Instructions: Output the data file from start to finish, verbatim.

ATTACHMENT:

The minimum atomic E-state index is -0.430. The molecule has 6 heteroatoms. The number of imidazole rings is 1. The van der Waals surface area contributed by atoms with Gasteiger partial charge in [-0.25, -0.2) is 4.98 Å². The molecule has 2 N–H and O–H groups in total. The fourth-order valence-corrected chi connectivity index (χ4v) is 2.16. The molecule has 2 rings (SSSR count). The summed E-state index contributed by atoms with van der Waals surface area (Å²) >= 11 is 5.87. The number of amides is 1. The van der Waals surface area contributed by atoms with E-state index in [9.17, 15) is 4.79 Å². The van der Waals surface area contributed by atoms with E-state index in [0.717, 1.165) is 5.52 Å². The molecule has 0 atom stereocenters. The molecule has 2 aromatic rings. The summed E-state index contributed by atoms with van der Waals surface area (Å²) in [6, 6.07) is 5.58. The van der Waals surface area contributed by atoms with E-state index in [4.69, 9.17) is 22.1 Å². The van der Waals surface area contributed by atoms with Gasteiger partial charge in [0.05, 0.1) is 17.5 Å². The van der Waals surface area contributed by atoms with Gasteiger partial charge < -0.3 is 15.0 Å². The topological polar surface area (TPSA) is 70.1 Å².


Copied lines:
The minimum atomic E-state index is -0.430. The molecule has 6 heteroatoms. The number of imidazole rings is 1. The van der Waals surface area contributed by atoms with Gasteiger partial charge in [-0.25, -0.2) is 4.98 Å². The molecule has 2 N–H and O–H groups in total. The fourth-order valence-corrected chi connectivity index (χ4v) is 2.16. The molecule has 2 rings (SSSR count). The summed E-state index contributed by atoms with van der Waals surface area (Å²) >= 11 is 5.87. The number of amides is 1. The van der Waals surface area contributed by atoms with E-state index in [9.17, 15) is 4.79 Å². The van der Waals surface area contributed by atoms with E-state index in [0.717, 1.165) is 5.52 Å². The molecule has 0 atom stereocenters. The molecule has 2 aromatic rings. The summed E-state index contributed by atoms with van der Waals surface area (Å²) in [6, 6.07) is 5.58. The van der Waals surface area contributed by atoms with E-state index in [4.69, 9.17) is 22.1 Å². The van der Waals surface area contributed by atoms with Gasteiger partial charge in [0.05, 0.1) is 17.5 Å². The van der Waals surface area contributed by atoms with Gasteiger partial charge < -0.3 is 15.0 Å². The topological polar surface area (TPSA) is 70.1 Å².